Although artificial intelligence (AI) has the potential to improve crop management and agricultural productivity, there are substantial risk factors in deploying new AI technologies that are not being considered, warn researchers.
“The ramifications of machine learning (ML) models, expert systems and autonomous machines for farms, farmers and food security are poorly understood and under-appreciated,” authors of the risk study published in the journal Nature recently said.
The academics reviewed the risk of AI in agriculture-related to interoperability, safety and security, reliability of data and unintended socio-ecological consequences arising from the use of ML models to optimise yields.
How can AI help?
AI can be used in agriculture to improve crop management and productivity by rapidly identifying plant diseases and efficiently applying agrochemicals. Machine learning can help in rapid plant phenotyping, monitoring farmlands, assessing soil composition and forecasting the weather and predicting yield.
However, deployment of AI and ML design could compromise ecosystems as well as leave growers and agrifood suppliers open to accidents and cyberattacks, first author of the study Asaf Tzachor of the University of Cambridge's Centre for the Study of Existential Risk (CSER) said.
What are the risks?
The authors have listed a number of hazards that must be considered before responsibly deploying AI for agriculture.
According to the researchers, cyber-attackers can poison datasets and shut sprayers, autonomous drones and robotic harvesters, among other things.
Reliability and relevance of agricultural data is also a concern as mostly indigenous farming systems are under-represented in data even though they heavily contribute to local food security.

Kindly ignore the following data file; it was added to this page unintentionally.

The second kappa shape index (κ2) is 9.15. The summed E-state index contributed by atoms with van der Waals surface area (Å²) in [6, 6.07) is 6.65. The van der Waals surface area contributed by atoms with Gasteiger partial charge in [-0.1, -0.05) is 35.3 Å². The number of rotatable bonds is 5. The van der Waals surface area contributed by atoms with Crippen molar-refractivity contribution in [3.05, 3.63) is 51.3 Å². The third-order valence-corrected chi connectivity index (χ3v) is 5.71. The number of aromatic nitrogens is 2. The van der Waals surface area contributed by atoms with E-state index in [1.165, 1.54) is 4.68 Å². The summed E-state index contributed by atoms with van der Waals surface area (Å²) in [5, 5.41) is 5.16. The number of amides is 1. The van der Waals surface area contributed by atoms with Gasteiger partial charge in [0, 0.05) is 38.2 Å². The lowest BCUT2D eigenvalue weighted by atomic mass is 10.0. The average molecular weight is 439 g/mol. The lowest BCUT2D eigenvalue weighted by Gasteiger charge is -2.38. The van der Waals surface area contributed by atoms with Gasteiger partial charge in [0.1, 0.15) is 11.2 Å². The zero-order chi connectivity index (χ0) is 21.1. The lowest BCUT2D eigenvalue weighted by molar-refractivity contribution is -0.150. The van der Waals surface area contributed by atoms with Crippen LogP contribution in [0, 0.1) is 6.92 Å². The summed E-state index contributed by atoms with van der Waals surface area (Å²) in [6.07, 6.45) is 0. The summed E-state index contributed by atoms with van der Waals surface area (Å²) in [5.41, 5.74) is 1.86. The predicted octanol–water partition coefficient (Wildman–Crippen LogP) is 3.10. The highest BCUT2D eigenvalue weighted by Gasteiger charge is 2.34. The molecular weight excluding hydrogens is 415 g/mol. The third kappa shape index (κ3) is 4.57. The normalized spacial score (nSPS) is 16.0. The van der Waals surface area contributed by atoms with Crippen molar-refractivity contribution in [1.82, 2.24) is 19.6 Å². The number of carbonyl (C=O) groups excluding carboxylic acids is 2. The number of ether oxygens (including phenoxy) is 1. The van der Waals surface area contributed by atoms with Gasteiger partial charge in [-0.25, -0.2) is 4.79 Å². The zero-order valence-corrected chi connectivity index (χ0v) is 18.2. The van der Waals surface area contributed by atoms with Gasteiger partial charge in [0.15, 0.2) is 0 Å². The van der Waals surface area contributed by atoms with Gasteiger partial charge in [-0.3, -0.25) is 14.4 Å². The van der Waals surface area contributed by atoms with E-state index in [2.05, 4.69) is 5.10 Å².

Risks in India
In India, cognitive computing is being used to learn, understand and interact with different environments and maximise productivity. In Andhra Pradesh, US-based firm Microsoft is working with 175 farmers to provide agricultural, land and fertiliser advisory services, which had resulted in a 30 percent increase in yield per hectare in 2016.
The tech giant has also collaborated with United Phosphorous (UPL), India’s largest producer of agrochemicals, to develop a Pest Risk Prediction API that uses AI to show the risk of pest attack in advance.
In the first phase, the app provided automated voice calls for cotton crops to around 3,000 marginal farmers with less than five acres of land in Telangana, Maharashtra and Madhya Pradesh. The calls provided information on risks of pest attacks based on weather conditions and sowing advisories. One of the biggest risks of AI in India is exposing such farmers to misinformation.
Further, in India, smallholders may not be able to use such advanced technologies due to marginalisation, low internet penetration and a digital divide, which will result in widening the gap between commercial and subsistence farmers.
What can be done to avoid this?
To avoid risks of cyberattacks, the researchers recommend taking the help of ‘white hat hackers’ in identifying security flaws to protect users.
The risks also emphasise the need to establish “agricultural AI systems and services with sensitivity to context, giving consideration to prospective social and ecological ramifications”, the study said.
Risks could be avoided by implementing comprehensive risk assessments and establishing governance protocols.